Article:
|Birth name||Attun Palalin|
|Born||8 October 1919|
Donghe, Taitō Prefecture, Taiwan
|Died||15 June 1979 (aged 59)|
National Taiwan University Hospital, Taipei, Republic of China
|Allegiance||Empire of Japan|
|Service/||Imperial Japanese Army|
|Years of service||1943–1945 (1974)|
|Unit||4th Takasago Volunteer Unit 高砂義勇隊|
|Battles/wars||Battle of Morotai|
Teruo Nakamura (中村 輝夫, Nakamura Teruo, born Attun Palalin; also known as Suniuo; 8 October 1919 – 15 June 1979) was a Taiwanese-Japanese soldier of the Imperial Japanese Army who fought for Japan in World War II and did not surrender until 1974. He was the last known Japanese holdout to surrender after the end of hostilities in 1945.
Nakamura was an Amis aborigine, born 8 October 1919. In November 1943, he enlisted in a Takasago Volunteer Unit of the Imperial Japanese Army. Nakamura was stationed on Morotai Island, in the Dutch East Indies, shortly before the Allies overran that island in the September 1944 Battle of Morotai. Allegedly, the Imperial Japanese Army declared Nakamura dead on 13 November 1945.
After the Allies captured the island, it appears Nakamura remained there with other stragglers well into the 1950s, though setting off for extended periods on his own. In 1956, apparently, he relinquished his allegiance with his fellow holdouts, and set off to construct a solitary camp consisting of a small hut in a 20 m × 30 m (66 ft × 98 ft) fenced field.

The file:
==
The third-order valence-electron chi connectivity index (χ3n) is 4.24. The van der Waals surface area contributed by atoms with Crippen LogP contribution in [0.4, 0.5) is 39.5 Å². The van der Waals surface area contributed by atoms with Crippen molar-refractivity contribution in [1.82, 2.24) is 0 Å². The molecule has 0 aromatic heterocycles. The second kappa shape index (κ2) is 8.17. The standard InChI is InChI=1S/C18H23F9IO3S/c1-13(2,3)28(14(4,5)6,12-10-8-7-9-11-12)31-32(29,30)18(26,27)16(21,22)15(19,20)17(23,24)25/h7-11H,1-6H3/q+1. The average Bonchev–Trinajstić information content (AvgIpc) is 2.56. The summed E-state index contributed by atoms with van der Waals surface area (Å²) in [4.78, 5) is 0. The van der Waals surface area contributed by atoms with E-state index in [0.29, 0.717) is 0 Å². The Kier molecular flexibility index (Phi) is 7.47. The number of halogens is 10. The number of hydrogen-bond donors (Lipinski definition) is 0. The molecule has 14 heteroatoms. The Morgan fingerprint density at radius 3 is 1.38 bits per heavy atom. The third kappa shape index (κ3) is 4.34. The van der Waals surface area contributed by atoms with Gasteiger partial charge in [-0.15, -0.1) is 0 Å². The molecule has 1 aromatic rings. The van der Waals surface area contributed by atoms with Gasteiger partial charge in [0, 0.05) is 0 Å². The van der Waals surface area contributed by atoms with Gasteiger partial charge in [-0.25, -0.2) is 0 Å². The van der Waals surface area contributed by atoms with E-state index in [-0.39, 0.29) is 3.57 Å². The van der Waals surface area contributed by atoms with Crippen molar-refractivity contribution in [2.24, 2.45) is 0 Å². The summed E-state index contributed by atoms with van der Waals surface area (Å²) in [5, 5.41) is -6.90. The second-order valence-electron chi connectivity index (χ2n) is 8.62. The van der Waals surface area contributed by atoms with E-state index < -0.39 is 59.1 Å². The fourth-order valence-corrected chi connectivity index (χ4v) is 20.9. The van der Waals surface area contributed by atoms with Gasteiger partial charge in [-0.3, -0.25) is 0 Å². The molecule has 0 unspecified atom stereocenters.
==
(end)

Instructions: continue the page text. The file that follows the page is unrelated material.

Nakamura's hut was discovered accidentally by a pilot in mid-1974. In November of that year, the Japanese Embassy in Jakarta requested assistance from the Indonesian government in organizing a search mission, which was conducted by the Indonesian Air Force on Morotai, leading to Nakamura's arrest by Indonesian soldiers on 18 December 1974. He was flown to Jakarta and hospitalized there.
News of his discovery reached Japan on the 27th. Nakamura decided to be repatriated straight to Taiwan, bypassing Japan. Upon his return, the Taiwanese press referred to him as Lee Kuang-hui (李光輝), a name he learned of only after his repatriation. Initially, the Taiwanese Kuomintang government did not receive him well, seeing him as a Japanese loyalist.
At the time, the Japanese public's perceptions of Nakamura and his repatriation differed considerably from those of earlier holdouts, such as Hirō Onoda, who had been discovered only a few months earlier and was both an officer and ethnically Japanese. As a private in a colonial unit from a now-independent country, Nakamura was not entitled to a pension (due to a 1953 change in the law on pensions), thus received only the minimal sum of ¥68,000 (US $227.59 at the time, US $1,200 in 2020). This caused a considerable outcry in the press, motivating the Taiwanese government and the public to donate a total of ¥4,250,000 to Nakamura.
- "The Last Last Soldier?", Time, 13 January 1975, archived from the original on 1 February 2009
- Munsterhjelm, Mark (2014). Living Dead in the Pacific: Racism and Sovereignty in Genetics Research on Taiwan Aborigines. University of British Columbia Press. p. 224 fn.8. ISBN 978-0-7748-2659-4.
- Han Cheung (2 January 2016). "The last holdout of Morotai". Taipei Times. Retrieved 15 September 2018.
- Han Cheung (16 September 2018). "Taiwan in Time: Abandoned by the rising sun". Taipei Times. Retrieved 16 September 2018.
- Webb, William (14 July 2014). No Surrender!: Seven Japanese WWII Soldiers Who Refused to Surrender After the War. CreateSpace Independent Publishing Platform. p. 74. ISBN 978-1500527013.
- Trefalt, Beatrice (2003). Japanese Army Stragglers and Memories of the War in Japan, 1950-75. RoutledgeCurzon. pp. 160–178. ISBN 0-415-31218-3.
- Trefalt, Beatrice (2003). Japanese Army Stragglers and Memories of the War in Japan, 1950-75. RoutledgeCurzon. p. 260. ISBN 0-415-31218-3.
- Wretch (Blog), CC: article with a photo of Nakamura (on the right).